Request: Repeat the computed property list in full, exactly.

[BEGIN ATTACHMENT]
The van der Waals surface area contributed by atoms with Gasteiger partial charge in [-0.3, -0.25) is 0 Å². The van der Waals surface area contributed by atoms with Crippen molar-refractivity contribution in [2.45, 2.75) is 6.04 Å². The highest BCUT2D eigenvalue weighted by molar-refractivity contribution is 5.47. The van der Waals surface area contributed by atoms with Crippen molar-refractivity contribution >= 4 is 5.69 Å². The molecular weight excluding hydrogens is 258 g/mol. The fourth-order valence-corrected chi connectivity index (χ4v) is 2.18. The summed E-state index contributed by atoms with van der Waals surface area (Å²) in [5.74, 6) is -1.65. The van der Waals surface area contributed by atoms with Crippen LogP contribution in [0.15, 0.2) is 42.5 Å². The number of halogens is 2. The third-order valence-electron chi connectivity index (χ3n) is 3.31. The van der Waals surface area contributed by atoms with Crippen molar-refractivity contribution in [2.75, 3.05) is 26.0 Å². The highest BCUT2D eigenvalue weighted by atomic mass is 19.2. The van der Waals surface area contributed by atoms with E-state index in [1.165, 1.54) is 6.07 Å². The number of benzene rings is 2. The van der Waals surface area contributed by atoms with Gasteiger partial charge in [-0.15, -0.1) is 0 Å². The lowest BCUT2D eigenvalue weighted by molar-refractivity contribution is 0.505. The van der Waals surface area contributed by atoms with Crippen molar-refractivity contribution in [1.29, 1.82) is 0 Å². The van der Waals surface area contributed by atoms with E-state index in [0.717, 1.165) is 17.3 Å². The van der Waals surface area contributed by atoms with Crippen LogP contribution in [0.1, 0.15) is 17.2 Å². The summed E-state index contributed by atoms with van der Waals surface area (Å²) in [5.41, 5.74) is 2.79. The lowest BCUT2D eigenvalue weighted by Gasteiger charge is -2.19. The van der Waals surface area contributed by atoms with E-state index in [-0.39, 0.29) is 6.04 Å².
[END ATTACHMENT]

The van der Waals surface area contributed by atoms with Gasteiger partial charge in [-0.3, -0.25) is 0 Å². The van der Waals surface area contributed by atoms with Crippen molar-refractivity contribution in [2.45, 2.75) is 6.04 Å². The highest BCUT2D eigenvalue weighted by molar-refractivity contribution is 5.47. The van der Waals surface area contributed by atoms with Crippen molar-refractivity contribution >= 4 is 5.69 Å². The molecular weight excluding hydrogens is 258 g/mol. The fourth-order valence-corrected chi connectivity index (χ4v) is 2.18. The summed E-state index contributed by atoms with van der Waals surface area (Å²) in [5.74, 6) is -1.65. The van der Waals surface area contributed by atoms with Crippen LogP contribution in [0.15, 0.2) is 42.5 Å². The number of halogens is 2. The third-order valence-electron chi connectivity index (χ3n) is 3.31. The van der Waals surface area contributed by atoms with Crippen molar-refractivity contribution in [2.75, 3.05) is 26.0 Å². The highest BCUT2D eigenvalue weighted by atomic mass is 19.2. The van der Waals surface area contributed by atoms with E-state index in [1.165, 1.54) is 6.07 Å². The number of benzene rings is 2. The van der Waals surface area contributed by atoms with Gasteiger partial charge in [-0.15, -0.1) is 0 Å². The lowest BCUT2D eigenvalue weighted by molar-refractivity contribution is 0.505. The van der Waals surface area contributed by atoms with Crippen molar-refractivity contribution in [1.29, 1.82) is 0 Å². The van der Waals surface area contributed by atoms with E-state index in [0.717, 1.165) is 17.3 Å². The van der Waals surface area contributed by atoms with Crippen LogP contribution in [0.1, 0.15) is 17.2 Å². The summed E-state index contributed by atoms with van der Waals surface area (Å²) in [5.41, 5.74) is 2.79. The lowest BCUT2D eigenvalue weighted by Gasteiger charge is -2.19. The van der Waals surface area contributed by atoms with E-state index in [-0.39, 0.29) is 6.04 Å².